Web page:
Sidechaining is a prevalent technique responsible for the ducking basslines and sounds you hear in your favorite house, techno, and – tracks in pretty much every genre out there. But how do you sidechain in Ableton, and what exactly is sidechaining?
You have most likely encountered sidechaining while listening to your favorite music. While it's mostly used to make your kick pop in your track, it's often used on other instruments and effects as well, for both rhythmic and creative purposes.
What Is Sidechaining?
Sidechaining is a compression technique to make your sound “duck” the output signal of another channel. In other words: apply sidechain to your sound, choose another it should react to, and the volume lowers when your desired sound plays.
Most commonly used for the kick and bass, the sidechaining technique is used to lower the volume of the bass every time a kick drum hits. As the kick and bassline dominate the lower frequency spectrum, sidechaining gives your kick room to breathe by temporarily lowering your bass’s volume. Because the lower frequencies are having a constant battle for space in the mix, not using sidechain can cause rough phasing issues and muddiness. And most importantly – without sidechaining, your kick can lose a lot of its impact.
Furthermore, sidechaining can also be used as an effect or to create or enhance the rhythm. You can also use it with effects like reverb or delay.
Why You Should Sidechain
Sidechaining is an essential music production technique that every producer needs in their toolbox. While many mainly use the effect to enhance their kick and bass relationship, there are many other areas where you can apply sidechaining.
Sidechaining For Mixing
The most obvious reason is, of course, for straight-up mixing purposes, as previously mentioned. Producers often use sidechaining to make their kick pop through in their mix, rather than get buried from their deep basslines. There are also other times when you want a particular sound or effect to get heard in a mix. In that case, a quick and easy way to achieve this is by using a sidechain.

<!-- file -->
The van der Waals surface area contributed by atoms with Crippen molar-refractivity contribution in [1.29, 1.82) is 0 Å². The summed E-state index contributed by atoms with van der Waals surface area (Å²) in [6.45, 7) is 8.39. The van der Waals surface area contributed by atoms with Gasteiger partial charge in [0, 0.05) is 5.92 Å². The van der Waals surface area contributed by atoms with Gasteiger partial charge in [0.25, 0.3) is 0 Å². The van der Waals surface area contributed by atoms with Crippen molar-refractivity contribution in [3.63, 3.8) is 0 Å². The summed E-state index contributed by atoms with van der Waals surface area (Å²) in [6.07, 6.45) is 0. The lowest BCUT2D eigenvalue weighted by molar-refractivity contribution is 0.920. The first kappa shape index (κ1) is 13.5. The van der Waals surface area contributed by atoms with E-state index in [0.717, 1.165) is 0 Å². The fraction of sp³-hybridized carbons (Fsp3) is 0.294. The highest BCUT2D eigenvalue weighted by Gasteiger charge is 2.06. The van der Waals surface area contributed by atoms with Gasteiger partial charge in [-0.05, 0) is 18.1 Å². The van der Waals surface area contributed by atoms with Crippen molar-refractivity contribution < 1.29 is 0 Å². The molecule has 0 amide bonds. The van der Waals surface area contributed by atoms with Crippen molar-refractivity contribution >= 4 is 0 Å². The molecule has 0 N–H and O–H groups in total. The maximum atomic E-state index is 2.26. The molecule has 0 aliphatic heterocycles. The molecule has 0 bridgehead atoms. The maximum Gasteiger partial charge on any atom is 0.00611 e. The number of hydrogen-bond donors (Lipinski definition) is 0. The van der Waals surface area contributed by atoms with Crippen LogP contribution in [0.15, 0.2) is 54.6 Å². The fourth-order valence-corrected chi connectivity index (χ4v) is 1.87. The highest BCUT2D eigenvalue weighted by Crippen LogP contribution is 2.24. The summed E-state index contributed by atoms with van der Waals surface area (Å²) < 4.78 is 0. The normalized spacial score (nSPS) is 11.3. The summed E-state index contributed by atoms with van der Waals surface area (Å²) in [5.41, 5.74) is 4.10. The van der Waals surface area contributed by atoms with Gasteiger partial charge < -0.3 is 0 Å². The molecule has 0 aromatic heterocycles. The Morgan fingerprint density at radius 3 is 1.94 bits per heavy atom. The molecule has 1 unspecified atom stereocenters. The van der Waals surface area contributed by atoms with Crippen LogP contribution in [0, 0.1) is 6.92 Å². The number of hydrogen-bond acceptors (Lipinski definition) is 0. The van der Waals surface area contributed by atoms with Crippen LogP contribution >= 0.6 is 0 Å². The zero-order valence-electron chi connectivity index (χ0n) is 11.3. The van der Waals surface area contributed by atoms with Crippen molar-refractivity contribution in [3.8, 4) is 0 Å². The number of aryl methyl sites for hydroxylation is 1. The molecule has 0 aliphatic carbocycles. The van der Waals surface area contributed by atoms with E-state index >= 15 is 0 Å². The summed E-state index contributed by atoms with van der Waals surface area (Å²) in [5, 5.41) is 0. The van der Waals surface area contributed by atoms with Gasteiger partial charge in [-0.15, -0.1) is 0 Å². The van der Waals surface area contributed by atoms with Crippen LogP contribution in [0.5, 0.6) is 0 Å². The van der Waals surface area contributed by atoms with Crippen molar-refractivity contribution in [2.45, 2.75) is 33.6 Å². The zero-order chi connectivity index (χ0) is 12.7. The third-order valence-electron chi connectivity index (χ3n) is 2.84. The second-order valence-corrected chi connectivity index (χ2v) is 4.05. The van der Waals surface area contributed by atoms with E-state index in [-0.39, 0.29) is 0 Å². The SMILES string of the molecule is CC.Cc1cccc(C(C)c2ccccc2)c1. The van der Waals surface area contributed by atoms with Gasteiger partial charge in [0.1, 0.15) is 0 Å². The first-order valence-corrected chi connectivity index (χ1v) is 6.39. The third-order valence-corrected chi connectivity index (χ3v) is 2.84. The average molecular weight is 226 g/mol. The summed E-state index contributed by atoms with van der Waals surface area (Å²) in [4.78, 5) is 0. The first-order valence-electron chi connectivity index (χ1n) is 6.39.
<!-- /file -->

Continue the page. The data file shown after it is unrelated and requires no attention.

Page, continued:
Sidechaining For Rhythm
Another great use of sidechaining is for creating fascinating rhythms and grooves. Because sidechaining is dependent on the output signal from another track, you can use this to your advantage. Using a short drum sample, like a cowbell (everything needs more cowbell), you can make your original sound duck according to your cowbell rhythm.
And the best part is that because sidechaining depends on the signal and not perceived volume, you can silence the cowbell track and only use sidechaining for the rhythms themselves. The result is that your sound will duck in volume without any of your listeners knowing why. This can create exciting grooves that might have been difficult to achieve in other ways.
Sidechaining As A Cool Effect
The third use of sidechaining is to create cool ducking effects. Since you have no limitations to which sounds you can route your sidechain to, you can experiment and link different sounds together to make your sound swoosh as you wish.
For example, you might want your vocal reverb to be quieter when your vocalist sings. And when the singer stops, you want the reverb to pop back and ring into infinity. This effect can easily be achieved by routing the sidechain reverb to your vocal track. You can then add another sidechain on top, making your reverb duck further at the hit of your powerful plucks.
This technique can create fascinating textures and effects which really can take your track to the next level. Adjust to taste.
It’s also an excellent technique for building atmospheres around your drums that really sit in the background. Sidechain your forest or water sounds to your kick, snare, and hi-hats, and you will have your atmosphere playing in between all these sounds.